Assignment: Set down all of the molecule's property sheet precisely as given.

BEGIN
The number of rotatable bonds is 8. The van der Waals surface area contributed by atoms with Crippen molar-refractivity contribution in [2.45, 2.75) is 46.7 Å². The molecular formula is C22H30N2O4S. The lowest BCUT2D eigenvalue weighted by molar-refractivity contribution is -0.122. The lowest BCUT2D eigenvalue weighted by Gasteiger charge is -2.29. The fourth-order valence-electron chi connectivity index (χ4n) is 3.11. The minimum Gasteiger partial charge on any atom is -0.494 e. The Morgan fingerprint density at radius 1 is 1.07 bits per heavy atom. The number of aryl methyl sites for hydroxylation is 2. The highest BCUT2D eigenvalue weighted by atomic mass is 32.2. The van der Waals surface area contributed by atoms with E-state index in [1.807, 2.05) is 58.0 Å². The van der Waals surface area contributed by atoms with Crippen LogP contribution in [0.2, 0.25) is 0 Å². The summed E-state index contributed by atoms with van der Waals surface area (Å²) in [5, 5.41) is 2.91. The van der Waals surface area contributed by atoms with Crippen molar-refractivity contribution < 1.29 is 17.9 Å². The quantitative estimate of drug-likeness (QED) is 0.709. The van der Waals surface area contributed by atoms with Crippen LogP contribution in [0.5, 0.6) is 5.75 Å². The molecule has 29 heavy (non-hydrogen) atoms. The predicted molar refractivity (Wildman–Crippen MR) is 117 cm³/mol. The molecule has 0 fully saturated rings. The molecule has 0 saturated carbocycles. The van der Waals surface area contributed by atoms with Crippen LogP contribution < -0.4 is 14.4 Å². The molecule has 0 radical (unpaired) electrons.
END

The number of rotatable bonds is 8. The van der Waals surface area contributed by atoms with Crippen molar-refractivity contribution in [2.45, 2.75) is 46.7 Å². The molecular formula is C22H30N2O4S. The lowest BCUT2D eigenvalue weighted by molar-refractivity contribution is -0.122. The lowest BCUT2D eigenvalue weighted by Gasteiger charge is -2.29. The fourth-order valence-electron chi connectivity index (χ4n) is 3.11. The minimum Gasteiger partial charge on any atom is -0.494 e. The Morgan fingerprint density at radius 1 is 1.07 bits per heavy atom. The number of aryl methyl sites for hydroxylation is 2. The highest BCUT2D eigenvalue weighted by atomic mass is 32.2. The van der Waals surface area contributed by atoms with E-state index in [1.807, 2.05) is 58.0 Å². The van der Waals surface area contributed by atoms with Crippen LogP contribution in [0.2, 0.25) is 0 Å². The summed E-state index contributed by atoms with van der Waals surface area (Å²) in [5, 5.41) is 2.91. The van der Waals surface area contributed by atoms with Crippen molar-refractivity contribution < 1.29 is 17.9 Å². The quantitative estimate of drug-likeness (QED) is 0.709. The van der Waals surface area contributed by atoms with Crippen LogP contribution in [0.5, 0.6) is 5.75 Å². The molecule has 29 heavy (non-hydrogen) atoms. The predicted molar refractivity (Wildman–Crippen MR) is 117 cm³/mol. The molecule has 0 fully saturated rings. The molecule has 0 saturated carbocycles. The van der Waals surface area contributed by atoms with Crippen LogP contribution < -0.4 is 14.4 Å². The molecule has 0 radical (unpaired) electrons.